EB: Was that the Catch-22 situation in the liberal Berkeley community?

PD: That’s right! The affluent parents were getting what they wanted out of the school, often ignoring the fact that the school was serving the needs of only half the children. Parents definitely can be selfish when it comes to their children.

 

EB: Please speak about the impetus behind the selection of Berkeley High School to determine the extent of an achievement gap between white students and students of color.

PD: Berkeley was one of the first districts to voluntarily integrate their schools. If you can’t make a change for racial justice and greater equity in a place like Berkeley you’re probably going to have a harder time doing so in most other places. There’s been a long commitment to try to advance social justice in Berkeley; however, racial disparities were deeply entrenched at Berkeley High School. What’s important about that is it’s not about racism and prejudice in a traditional sense. These barriers are not about people not liking black children. It’s deeper than that. It’s about conditioned attitudes, lowered expectations, the way power works within schools and why certain kids always end up with more than other kids. What we tried to do was use our study to expose these dynamics operating within the schools.

 

EB: What steps can be taken to better equip students of color with the tools to better navigate school structures?

PD: First you have to work on the parents. Parents need more information to understand how the system operates. They must understand if they want their kids to go to college they must start planning, not in twelfth grade, but much earlier. It’s about which courses their children take and preparing them for the SAT, etc. You have to get kids to challenge themselves. Berkeley High School allowed kids who wanted to take honors courses or advanced placement courses to take them. Many students of color had been socialized to view themselves as lesser students and not work as hard and avoid the more rigorous courses. The kids were holding themselves back. You must have strategies to push the children to challenge themselves.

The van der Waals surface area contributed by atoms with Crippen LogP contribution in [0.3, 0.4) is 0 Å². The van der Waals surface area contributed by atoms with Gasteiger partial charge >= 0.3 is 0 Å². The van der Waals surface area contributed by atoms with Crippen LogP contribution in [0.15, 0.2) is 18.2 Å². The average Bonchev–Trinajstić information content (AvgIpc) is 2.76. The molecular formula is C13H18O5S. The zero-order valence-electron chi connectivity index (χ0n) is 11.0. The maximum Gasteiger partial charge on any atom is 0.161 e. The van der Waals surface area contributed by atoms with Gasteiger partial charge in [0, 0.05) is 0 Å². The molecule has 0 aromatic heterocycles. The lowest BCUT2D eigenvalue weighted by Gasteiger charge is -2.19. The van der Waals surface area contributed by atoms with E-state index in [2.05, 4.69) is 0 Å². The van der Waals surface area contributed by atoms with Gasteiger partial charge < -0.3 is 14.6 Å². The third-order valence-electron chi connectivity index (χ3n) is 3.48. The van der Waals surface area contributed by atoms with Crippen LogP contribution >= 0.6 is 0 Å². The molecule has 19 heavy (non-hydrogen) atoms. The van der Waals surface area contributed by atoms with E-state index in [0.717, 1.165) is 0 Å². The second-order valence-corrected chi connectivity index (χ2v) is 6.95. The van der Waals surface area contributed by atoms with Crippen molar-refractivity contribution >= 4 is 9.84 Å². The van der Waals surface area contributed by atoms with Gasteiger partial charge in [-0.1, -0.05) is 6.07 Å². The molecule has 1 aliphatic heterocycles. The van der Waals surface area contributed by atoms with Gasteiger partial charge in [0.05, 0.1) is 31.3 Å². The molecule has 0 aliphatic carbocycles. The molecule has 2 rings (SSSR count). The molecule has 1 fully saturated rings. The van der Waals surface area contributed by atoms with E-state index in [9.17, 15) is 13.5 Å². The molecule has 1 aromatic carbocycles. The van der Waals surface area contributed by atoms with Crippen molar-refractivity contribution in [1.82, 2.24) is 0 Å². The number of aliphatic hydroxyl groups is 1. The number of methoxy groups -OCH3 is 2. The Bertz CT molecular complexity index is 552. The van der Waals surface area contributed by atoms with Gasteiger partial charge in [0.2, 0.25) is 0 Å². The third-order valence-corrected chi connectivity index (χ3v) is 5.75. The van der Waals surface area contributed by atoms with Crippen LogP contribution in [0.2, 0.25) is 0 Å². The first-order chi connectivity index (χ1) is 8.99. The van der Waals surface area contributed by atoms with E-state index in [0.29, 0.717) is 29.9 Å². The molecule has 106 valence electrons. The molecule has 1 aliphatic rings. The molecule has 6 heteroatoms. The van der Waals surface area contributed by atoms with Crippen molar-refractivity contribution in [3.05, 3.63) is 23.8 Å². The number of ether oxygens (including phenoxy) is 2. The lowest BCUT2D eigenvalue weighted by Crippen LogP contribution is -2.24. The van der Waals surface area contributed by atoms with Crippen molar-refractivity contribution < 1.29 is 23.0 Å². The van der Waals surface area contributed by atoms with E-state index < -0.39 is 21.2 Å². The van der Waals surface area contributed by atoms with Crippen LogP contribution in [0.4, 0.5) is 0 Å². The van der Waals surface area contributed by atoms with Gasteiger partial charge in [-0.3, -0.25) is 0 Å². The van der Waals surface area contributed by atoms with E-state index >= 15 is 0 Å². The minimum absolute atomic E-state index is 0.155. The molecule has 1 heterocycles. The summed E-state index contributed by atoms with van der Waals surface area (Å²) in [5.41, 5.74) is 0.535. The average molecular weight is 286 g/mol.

EB: Do significant differences in economic capital ensure the permanence of an achievement gap?

PN: To a large degree it does. People with money can do so much more for their kids. They can pay for private tutors. They enroll them in enriched summer camps. They take trips abroad. There are so many advantages when parents have money. You can provide so much for your children with financial resources. You can’t if you’re poor. The challenge for our country is whether we can do things within schools to reduce the effects of inequity in homes of poorer students.

 

Please speak about the achievement gap in relation to the United States’ competitiveness on the world stage.

Addressing the achievement gap is in the national interest. The simple fact is that if we don’t educate persons within this country we’ll end up importing labor to do skilled work that Americans won’t be prepared to do. We’re doing this now, particularly in engineering and the high-tech fields.

 

Evangelia Biddy, Editor-in-Chief of Junior, The Magazine about Bringing up Successful Boys, is also a contributor to Raising Boys World, an expert for Bizymoms.com,  and an educational consultant. She can be reached at ebiddy@juniorthemagazine.com

 

 

 

Pedro A. Noguera is a professor in the Steinhardt School of Education at New York University and the co-director of the Institute for the Study of Globalization and Education in Metropolitan Settings.